The Southwestern Historical Quarterly, Volume 106, July 2002 - April, 2003 Page: 373
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Restoring the Oldest Water Right in Texas
Finally, the city chartered the San Antonio Water Company in 1877.
The process of drilling artesian wells into the lower rock strata began,
depleting groundwater in the nearby springs as the source of the water
supply for the acequias. Local citizens were slowly persuaded to pur-
chase their drinking water from the water company and to discontinue
using river and ditch water for household purposes. Meanwhile, the old
irrigation ditches within the city began to take on new roles as collectors
of run-off water from watercourses that were allowed to empty directly
into the ditches, but even this function was eliminated with the construc-
tion of a modern storm drainage system in the 189os. In 1899 the city
council abolished the office of ditch commissioner and by 1902 had
transferred the administration of the municipal ditches to the head of
the sanitary and street cleaning department.12
A much more serious issue for San Antonio's public officials was the
flooding of city streets during major storms. The acequia of Mission
Concepci6n had been drawn, at the time of its construction in the late
172os, from a location on the Rio de San Antonio that had since
become the heart of the city. Up until the 186os the diversion dam for
this acequia was still intact, but there were increasing calls for its
removal because of the role it played in causing flooding in the down-
town streets of San Antonio. By this time, homes and commercial
structures were situated along both banks of the river, making city
streets prone to flooding by storm flows impeded by the Concepci6n
Dam. In 1869 this Spanish period structure was the first casualty of
urbanization, six years after the Texas Supreme Court had determined
that the dam was a nuisance and ordered that it should be removed
from the river."
Without the dam's diversion, the Concepci6n Acequia became useless
as an irrigation canal. The San Jos6 Acequia also had already ceased to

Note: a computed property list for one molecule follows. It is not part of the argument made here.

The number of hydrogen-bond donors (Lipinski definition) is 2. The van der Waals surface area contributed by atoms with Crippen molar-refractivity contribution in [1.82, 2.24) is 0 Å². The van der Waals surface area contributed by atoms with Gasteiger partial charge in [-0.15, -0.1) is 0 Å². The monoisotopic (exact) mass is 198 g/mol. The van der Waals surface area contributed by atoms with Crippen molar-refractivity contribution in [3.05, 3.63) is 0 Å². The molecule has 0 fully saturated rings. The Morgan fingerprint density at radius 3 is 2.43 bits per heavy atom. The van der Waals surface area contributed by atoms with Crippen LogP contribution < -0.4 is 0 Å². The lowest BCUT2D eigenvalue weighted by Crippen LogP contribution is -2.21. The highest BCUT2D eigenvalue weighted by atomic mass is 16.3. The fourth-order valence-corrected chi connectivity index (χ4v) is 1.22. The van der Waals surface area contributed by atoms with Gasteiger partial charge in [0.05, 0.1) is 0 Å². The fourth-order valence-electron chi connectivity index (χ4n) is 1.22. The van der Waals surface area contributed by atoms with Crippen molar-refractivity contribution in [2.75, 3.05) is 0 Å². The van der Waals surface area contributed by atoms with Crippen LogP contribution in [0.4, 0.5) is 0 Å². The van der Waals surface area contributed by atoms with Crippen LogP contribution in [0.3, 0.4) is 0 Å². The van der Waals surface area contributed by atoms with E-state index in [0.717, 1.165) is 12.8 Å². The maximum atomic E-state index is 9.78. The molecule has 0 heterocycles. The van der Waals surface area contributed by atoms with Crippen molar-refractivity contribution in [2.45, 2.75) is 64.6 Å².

operate for other reasons and the Upper Labor Ditch met the same fate.
In the early 1900s the Alamo Acequia Madre for the old Mission San
Antonio de Valero was closed. Of the acequias located within the city,
the San Pedro Acequia lasted the longest, but it too ceased to function
around 19o6, leaving the San Juan and Espada as the only operating
ditches, the two rural systems most distant from the city's boundaries.
1' Charles M. Barnes, "Old Irrigation Ditches of San Antonio," San Antonio Express, July 6,
1902, photocopy in San Antonio Acequias folder, Texana Department (San Antonio Central
Library). Also see Frkuska, "Archaeological Investigations of the San Pedro Acequia, San
Antonio, Texas," 6.
'"William Henry Holmes, "The Acequias of San Antonio" (M.A. thesis, St. Mary's University,
1962), 104-105. For the actual case, see Rhodes v. Whitehead, 27 Tex. 304 (1863), or Joseph
Walker, Reports of Cases Argued and Decided in the Supreme Court of the State of Texas, vol. 27 (Austin:
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Texas State Historical Association. The Southwestern Historical Quarterly, Volume 106, July 2002 - April, 2003, periodical, 2003; Austin, Texas. (texashistory.unt.edu/ark:/67531/metapth101223/m1/441/: accessed September 20, 2017), University of North Texas Libraries, The Portal to Texas History, texashistory.unt.edu; crediting Texas State Historical Association.